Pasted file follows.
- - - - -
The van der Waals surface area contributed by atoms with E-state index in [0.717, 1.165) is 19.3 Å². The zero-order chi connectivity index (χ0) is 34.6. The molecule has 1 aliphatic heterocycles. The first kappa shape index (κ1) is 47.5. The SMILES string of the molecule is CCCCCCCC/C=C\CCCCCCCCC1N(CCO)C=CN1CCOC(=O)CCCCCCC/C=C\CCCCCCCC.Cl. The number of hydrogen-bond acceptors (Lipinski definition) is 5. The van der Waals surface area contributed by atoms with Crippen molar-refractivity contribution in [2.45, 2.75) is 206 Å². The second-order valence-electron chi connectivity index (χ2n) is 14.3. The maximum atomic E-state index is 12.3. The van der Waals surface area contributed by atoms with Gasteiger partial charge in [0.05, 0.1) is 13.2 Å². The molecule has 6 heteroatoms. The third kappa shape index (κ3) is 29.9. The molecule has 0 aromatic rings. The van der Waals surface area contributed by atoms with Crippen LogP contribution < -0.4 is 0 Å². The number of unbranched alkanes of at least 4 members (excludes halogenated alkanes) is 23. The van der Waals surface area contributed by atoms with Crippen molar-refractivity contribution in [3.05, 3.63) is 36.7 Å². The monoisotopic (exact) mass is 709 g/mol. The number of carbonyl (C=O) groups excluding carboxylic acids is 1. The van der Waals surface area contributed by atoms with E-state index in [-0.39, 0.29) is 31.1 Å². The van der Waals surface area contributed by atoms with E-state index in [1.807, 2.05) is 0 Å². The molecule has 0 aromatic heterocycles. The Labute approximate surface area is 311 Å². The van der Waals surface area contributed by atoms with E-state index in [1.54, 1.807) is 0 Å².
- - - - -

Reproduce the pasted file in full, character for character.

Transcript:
The van der Waals surface area contributed by atoms with E-state index in [0.717, 1.165) is 19.3 Å². The zero-order chi connectivity index (χ0) is 34.6. The molecule has 1 aliphatic heterocycles. The first kappa shape index (κ1) is 47.5. The SMILES string of the molecule is CCCCCCCC/C=C\CCCCCCCCC1N(CCO)C=CN1CCOC(=O)CCCCCCC/C=C\CCCCCCCC.Cl. The number of hydrogen-bond acceptors (Lipinski definition) is 5. The van der Waals surface area contributed by atoms with Crippen molar-refractivity contribution in [2.45, 2.75) is 206 Å². The second-order valence-electron chi connectivity index (χ2n) is 14.3. The maximum atomic E-state index is 12.3. The van der Waals surface area contributed by atoms with Gasteiger partial charge in [0.05, 0.1) is 13.2 Å². The molecule has 6 heteroatoms. The third kappa shape index (κ3) is 29.9. The molecule has 0 aromatic rings. The van der Waals surface area contributed by atoms with Crippen LogP contribution < -0.4 is 0 Å². The number of unbranched alkanes of at least 4 members (excludes halogenated alkanes) is 23. The van der Waals surface area contributed by atoms with Crippen molar-refractivity contribution in [3.05, 3.63) is 36.7 Å². The monoisotopic (exact) mass is 709 g/mol. The number of carbonyl (C=O) groups excluding carboxylic acids is 1. The van der Waals surface area contributed by atoms with E-state index in [-0.39, 0.29) is 31.1 Å². The van der Waals surface area contributed by atoms with E-state index in [1.807, 2.05) is 0 Å². The molecule has 0 aromatic heterocycles. The Labute approximate surface area is 311 Å². The van der Waals surface area contributed by atoms with E-state index in [1.54, 1.807) is 0 Å².